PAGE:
Everything starts with working toward debt freedom.  It is my opinion that compound investing is the single most important investment tool to carry in your financial toolbox, second only to debt freedom. If I were 20 years younger I would sit myself down and have a discussion. I would say “Self, you’re a fool. Do you really need that $1,000 stereo that you just bought?” It wasn’t the fact that had a little money in my pocket and decided to spend it, it was how I spent it. I paid for that brand new stereo with credit. In fact I paid for it with store credit @ 23% interest. Making the basic $18 payments I would have been able to pay this stereo off in, oh, about 18 years. When considering the total money spent, this stereo would have cost at least 2.5x the original price.

Philosophy #2: Compounding Investment

Understanding compound investing forces the investor to think about every dollar that they spend. Compounding investment and debt freedom work hand in hand, just like peanut butter and jelly. The more one can invest at a younger age, the greater the reward when it is actually achieved. The amount available to invest at this age is based on ones freedom from debt.

If I am 20 years old and I blow $200 a month on things that I can’t even remember 6 months later, I have put a serious dent in my financial freedom. Investing $200 a month when I am 20, can likely be worth at least $900,000 when I am 65. This is a conservative figure based on an 8% interest rate. I am fairly confident that the smart investor can achieve better than indexing average growth on their money with a little work and common sense. By the way, a 12% return on that same $200 a month is 3.2 million dollars. I understand that to a 20 year old $200 is a lot of money, but it is a lot more money to that 65 year old that had been able to grow their $200 over time with an excess of 3 million dollars in the bank when they retire. I’m making no promises of profits, but the average return over the last one hundred years of market data would suggest this to be true.

Philosophy #3: Know How to Make Your Money Work

Understand the very basics of investing and saving. If the investor is on track with Philosophy #1 and #2, then they are almost there. The very basics will tell them to start early and invest. Since I am still speaking to my 20 something self, I would have said “Self, take that money and put it in a good Roth IRA” I like Roth IRA’s for the investing naive. I like Roth IRA’a for the wise, I like Roth IRA’s for everyone that that is eligible. I like Roth IRA’s for everyone to invest their first $5,500 dollars of every year. Is it that obvious that I am biased toward the Roth?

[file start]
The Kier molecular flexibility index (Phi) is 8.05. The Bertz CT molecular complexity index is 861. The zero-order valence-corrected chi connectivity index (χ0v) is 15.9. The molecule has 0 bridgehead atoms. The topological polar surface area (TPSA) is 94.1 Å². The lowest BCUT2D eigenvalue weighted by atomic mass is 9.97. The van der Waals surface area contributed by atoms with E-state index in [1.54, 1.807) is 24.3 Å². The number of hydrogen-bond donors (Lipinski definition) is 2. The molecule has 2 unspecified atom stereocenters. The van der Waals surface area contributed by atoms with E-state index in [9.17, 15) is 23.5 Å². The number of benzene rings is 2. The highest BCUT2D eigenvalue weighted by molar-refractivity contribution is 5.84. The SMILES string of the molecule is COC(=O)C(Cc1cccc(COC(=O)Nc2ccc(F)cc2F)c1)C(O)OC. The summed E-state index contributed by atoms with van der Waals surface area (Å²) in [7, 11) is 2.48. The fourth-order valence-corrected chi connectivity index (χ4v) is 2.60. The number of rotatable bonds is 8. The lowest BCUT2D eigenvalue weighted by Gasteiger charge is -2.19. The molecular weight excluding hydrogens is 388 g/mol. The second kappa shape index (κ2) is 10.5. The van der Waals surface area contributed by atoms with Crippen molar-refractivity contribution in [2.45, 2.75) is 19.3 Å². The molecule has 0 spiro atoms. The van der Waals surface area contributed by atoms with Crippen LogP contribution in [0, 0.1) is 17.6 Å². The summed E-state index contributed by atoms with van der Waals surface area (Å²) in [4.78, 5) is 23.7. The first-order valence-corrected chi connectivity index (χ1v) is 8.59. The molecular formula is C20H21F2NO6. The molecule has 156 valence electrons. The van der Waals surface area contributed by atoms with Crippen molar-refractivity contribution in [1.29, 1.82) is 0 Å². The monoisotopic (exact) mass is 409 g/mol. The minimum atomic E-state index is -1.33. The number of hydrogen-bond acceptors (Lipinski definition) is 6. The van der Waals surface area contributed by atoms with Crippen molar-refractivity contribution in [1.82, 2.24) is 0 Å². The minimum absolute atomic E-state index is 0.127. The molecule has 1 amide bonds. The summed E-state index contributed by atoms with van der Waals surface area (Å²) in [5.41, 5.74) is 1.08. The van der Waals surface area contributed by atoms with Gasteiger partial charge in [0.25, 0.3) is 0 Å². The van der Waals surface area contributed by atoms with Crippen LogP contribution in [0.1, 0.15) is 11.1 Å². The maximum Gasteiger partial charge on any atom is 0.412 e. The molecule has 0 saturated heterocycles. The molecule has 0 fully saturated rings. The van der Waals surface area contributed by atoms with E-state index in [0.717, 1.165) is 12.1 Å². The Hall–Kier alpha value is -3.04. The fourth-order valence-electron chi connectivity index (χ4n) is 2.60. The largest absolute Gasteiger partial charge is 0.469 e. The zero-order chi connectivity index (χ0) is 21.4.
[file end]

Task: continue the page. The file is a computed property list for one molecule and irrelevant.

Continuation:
It is my opinion that the Roth IRA is the best thing that has ever happened to personal investment. This is money that grows tax free to be available to the investor when he/she reaches 59 1/2 years old. There is no penalty for removing funds early from a Roth, as long as they are funds that you have personally invested and not accrued interest. In fact, early on in my investment quest, I used a portion of my Roth as an emergency fund savings vehicle. This is a little risky to do, but I simply couldn’t watch a sizable portion of money just sitting in a savings account, making 0.2% interest and suffering from inflation.

Philosophy #4: Have a Plan

A Roth IRA should be the first investment choice for anyone without an employer retirement plan. If an investor has an employer sponsored investment vehicle with a contributing match, this should be the first line of investment. I like to contribute the minimal amount required to my employer sponsored IRA in order to obtain the matching contribution. For example if your employer matches 3% for the first 6% invested by you, then invest at least 6% to maximize the match. This is free money that the employer is giving away. Do the math and work out 3% of your salary invested for the next 40 years. Why would you give up free money?

I always recommend that the minimal amount invested should be at least 15%. If the investor contributes 6% to the employer sponsored retirement (401k/403b for example) then he or she should then return to the Roth IRA and contribute the remaining funds until the maximum Roth amount is invested. If there are allotted retirement funds remaining after the Roth is maximized, then these funds may be invested into the employer sponsored program or personally invested by you in another vehicle such as an online brokerage account, laddered CD’s, or the investment of choice. I happen to like the tax deferred route as it reduces the overall tax burden.

Investing 15% does not mean putting money under the mattress, in a savings account, financing a friends business, or giving it to that brother-in-law, that we all seem to have, to “invest for you.”